During the planning and execution phases of a digital product, service or system, there’s a non-trivial amount of decisions to be made that have long-bearing consequences for the ultimate success of the project, as well as for the ease of its future iterations and additions. Many of these decisions have to do with choosing how and where you’ll ultimately invest a good amount of your budget; the money ear-marked for technical execution.
A few weeks back I was trying to work out how to analyze a Tumblr’s performance – a long-standing issue for everyone, particularly within the fashion industry. Short of cataloging every note and post by hand, there isn’t any tool out there that solves for this problem and so a few days ago I, along with my colleague Vladimir Pick, set out to build our own. It’s called Numblr. It was conceived, launched, and in use by others in four days. What follows is a reflection on our process. Read more
Most social media monitoring tools aren’t designed for a specific brand; they’re designed for every brand. This distinction imposes limits on their ability to deliver the contextual, personalized analysis brands should look for when evaluating their social performance. Measurement needs to be more than just monitoring; it has to be part of your strategy.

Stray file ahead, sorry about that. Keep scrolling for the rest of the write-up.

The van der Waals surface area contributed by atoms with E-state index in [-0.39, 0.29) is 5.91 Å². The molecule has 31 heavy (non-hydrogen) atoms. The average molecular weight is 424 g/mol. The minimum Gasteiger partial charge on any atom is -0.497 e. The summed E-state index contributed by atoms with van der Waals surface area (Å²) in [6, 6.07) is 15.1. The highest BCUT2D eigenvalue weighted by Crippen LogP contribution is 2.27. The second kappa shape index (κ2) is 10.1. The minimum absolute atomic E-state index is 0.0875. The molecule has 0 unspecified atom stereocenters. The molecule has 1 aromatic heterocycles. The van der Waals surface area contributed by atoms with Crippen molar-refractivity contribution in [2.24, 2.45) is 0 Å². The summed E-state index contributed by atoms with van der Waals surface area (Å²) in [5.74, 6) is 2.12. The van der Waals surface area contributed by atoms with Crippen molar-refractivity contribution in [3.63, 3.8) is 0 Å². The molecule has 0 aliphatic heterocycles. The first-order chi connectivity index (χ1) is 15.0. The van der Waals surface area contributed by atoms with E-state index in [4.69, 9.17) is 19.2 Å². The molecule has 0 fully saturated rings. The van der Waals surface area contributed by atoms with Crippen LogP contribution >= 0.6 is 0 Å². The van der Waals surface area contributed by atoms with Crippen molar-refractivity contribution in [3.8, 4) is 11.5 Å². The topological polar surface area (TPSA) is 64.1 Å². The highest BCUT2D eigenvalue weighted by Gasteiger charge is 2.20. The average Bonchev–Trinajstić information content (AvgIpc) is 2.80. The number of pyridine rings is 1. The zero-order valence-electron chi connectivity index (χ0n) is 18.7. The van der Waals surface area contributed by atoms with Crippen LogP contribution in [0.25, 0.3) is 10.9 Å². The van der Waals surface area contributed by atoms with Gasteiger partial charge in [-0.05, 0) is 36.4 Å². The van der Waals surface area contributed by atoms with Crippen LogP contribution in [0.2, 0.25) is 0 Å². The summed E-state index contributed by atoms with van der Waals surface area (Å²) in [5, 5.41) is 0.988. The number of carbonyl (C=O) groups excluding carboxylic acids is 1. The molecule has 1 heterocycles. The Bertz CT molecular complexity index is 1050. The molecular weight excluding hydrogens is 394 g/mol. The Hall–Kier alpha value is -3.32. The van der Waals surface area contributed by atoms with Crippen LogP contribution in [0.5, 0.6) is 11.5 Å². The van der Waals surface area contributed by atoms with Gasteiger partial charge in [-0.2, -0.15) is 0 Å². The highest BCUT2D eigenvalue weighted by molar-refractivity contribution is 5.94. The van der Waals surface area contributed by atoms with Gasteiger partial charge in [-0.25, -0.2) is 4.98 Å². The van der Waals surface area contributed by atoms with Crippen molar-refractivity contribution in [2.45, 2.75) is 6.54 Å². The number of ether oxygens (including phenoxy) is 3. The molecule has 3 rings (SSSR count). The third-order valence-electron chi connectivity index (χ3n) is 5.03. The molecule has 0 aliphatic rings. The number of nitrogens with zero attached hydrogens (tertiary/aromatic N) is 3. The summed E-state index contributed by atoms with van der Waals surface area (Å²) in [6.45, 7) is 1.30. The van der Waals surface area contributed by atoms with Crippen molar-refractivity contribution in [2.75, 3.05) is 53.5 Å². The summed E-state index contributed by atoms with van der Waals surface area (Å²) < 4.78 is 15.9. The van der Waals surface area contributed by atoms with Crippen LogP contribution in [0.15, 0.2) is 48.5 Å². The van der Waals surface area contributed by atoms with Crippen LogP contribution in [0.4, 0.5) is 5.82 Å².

Even a cursory glance at many of the most popular tools –such as Radian6, Sysomos, Lithium– show a focus on volume and activity as metrics for success. If your page, wall, or feed is seeing a flurry of activity, you’re winning. If you have more followers than the other dude, you’re winning. It’s no wonder so many brands focus on volume as a valuable metric for success.
Creating tools is attractive because of their potential – they scale, develop into platforms people use, and garner regular attention (hopefully). But brands aren’t set up to create tools effectively and efficiently. At the end of the day, they still create content. And too many brand-created tools and platforms will die a slow death rather than compel people to engage with them. Perhaps, but brands should consider creating tools not as content, but to create content.
Read more here – http://www.mdaniels.com/tools-vs-content/